Want CNET to notify you of price drops and the latest stories?

Nokia shows signs of life, but North America market still a blip

Sales remain small -- albeit growing -- in region despite a strong push by AT&T and its phones showing up at Verizon Wireless.

Roger Cheng Former Executive Editor / Head of News
Roger Cheng (he/him/his) was the executive editor in charge of CNET News, managing everything from daily breaking news to in-depth investigative packages. Prior to this, he was on the telecommunications beat and wrote for Dow Jones Newswires and The Wall Street Journal for nearly a decade and got his start writing and laying out pages at a local paper in Southern California. He's a devoted Trojan alum and thinks sleep is the perfect -- if unattainable -- hobby for a parent.
Expertise Mobile, 5G, Big Tech, Social Media Credentials
  • SABEW Best in Business 2011 Award for Breaking News Coverage, Eddie Award in 2020 for 5G coverage, runner-up National Arts & Entertainment Journalism Award for culture analysis.
Roger Cheng
3 min read
The Lumia smartphones on display at the flagship Nokia store in Helsinki, Finland. Roger Cheng/CNET

Nokia's got a pulse again, but it will take a lot more juice to fully jolt the company back to life.

The Finnish mobile device maker today reported its fourth-quarter results, and the signs are encouraging. After several quarters of losses, the company returned to profitability. Its Lumia smartphone brand, which features the Windows Phone operating system, appears to be taking hold, with the company selling 4.4 million units worldwide in the period.

Stlil, Nokia has a lot of more work to do. While it made steady progress in North America, this remains a relatively small market for Nokia. And that's despite AT&T's flagship push of the Lumia 920 and Verizon Wireless selling a Nokia phone for the first time in several years. The scant numbers basically underscore the difficulties the Finnish company faces as it attempts to breach the smartphone market.

Regardless of its nascent presence in North America, this was one of the few markets that showed growth. Its revenue in the region nearly quadrupled to 196 million euros ($261.5 million), although unit sales only rose to 700,000 from 500,000 a year ago, when the Lumia smartphones hadn't yet launched in the U.S.

While Nokia's sales in North America were positive, they were dwarfed by sales in other regions, highlighting the intense competition in the U.S. market. In 2012, Nokia went big early with a splashy launch of the Lumia 900, and then rode the coattails of Microsoft's Windows 8 push in the second half of the year.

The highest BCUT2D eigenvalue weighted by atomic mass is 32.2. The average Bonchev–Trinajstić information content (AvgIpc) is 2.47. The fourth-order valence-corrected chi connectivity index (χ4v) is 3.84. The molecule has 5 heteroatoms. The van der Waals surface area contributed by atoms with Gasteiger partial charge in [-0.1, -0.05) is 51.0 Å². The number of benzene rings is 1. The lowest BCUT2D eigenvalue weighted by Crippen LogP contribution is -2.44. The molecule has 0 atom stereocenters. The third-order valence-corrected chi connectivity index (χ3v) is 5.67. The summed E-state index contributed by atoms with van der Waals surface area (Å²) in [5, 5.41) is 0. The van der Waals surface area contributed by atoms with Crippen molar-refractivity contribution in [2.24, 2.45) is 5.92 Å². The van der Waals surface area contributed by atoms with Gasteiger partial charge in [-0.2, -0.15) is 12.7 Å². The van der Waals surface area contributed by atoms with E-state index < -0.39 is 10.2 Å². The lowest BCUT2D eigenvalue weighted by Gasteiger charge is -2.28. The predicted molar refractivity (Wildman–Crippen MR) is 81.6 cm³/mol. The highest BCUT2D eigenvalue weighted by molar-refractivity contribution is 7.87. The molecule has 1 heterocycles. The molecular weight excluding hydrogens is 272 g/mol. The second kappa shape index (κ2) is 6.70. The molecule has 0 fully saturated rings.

Most of the sales in the U.S. likely came from AT&T, which has touted the Lumia 920 as its exclusive flagship smartphone. It's unlikely that the Lumia 820 at Verizon made much of an impact, with so much of Verizon's sales going to Androids and iPhones and with the Lumia 820 receiving little marketing or sales support.

Nokia CEO Stephen Elop has talked about slow and steady progress, and the company at least appears on track for that. This year could be better with Elop hinting at a possible flagship phone for Verizon Wireless, which would pair well with another expected strong offering at AT&T.

"It's still a struggle for Nokia in North America, yet they are making some progress," said Mark Sue, an analyst at RBC Capital. "There's a lot of inertia at the carriers. There seems to be some fatigue factor with the popular brands which may give those with something new and something different and a more attractive price point a small window of opportunity."

Read more: Nokia on the edge -- inside an icon's fight for survival

But in the U.S., it's still unclear whether the Windows Phone brand will take hold. At least for the early part of the year, the carriers appear to be preparing to put their resources behind Research In Motion's BlackBerry 10 operating system, which debuts next week. Nokia is also still competing with HTC's Windows Phone 8X, which Microsoft anointed its flagship device for Windows Phone 8.

And while the 4.4 million Lumia smartphones sold around the world mark a sign of progress, it's a tiny percentage of the massive number of Androids and iPhones sold each quarter. Apple, for instance, sold 47.8 million iPhones in the October-December quarter.

Thus, despite getting back to profitability, Nokia must continue to act with a sense of urgency.

Updated at 6:56 a.m. and 8:47 a.m. PT to add the revenue in euros and dollars, and to add comment from an analyst.

A rare view of Nokia's home turf (pictures)

See all photos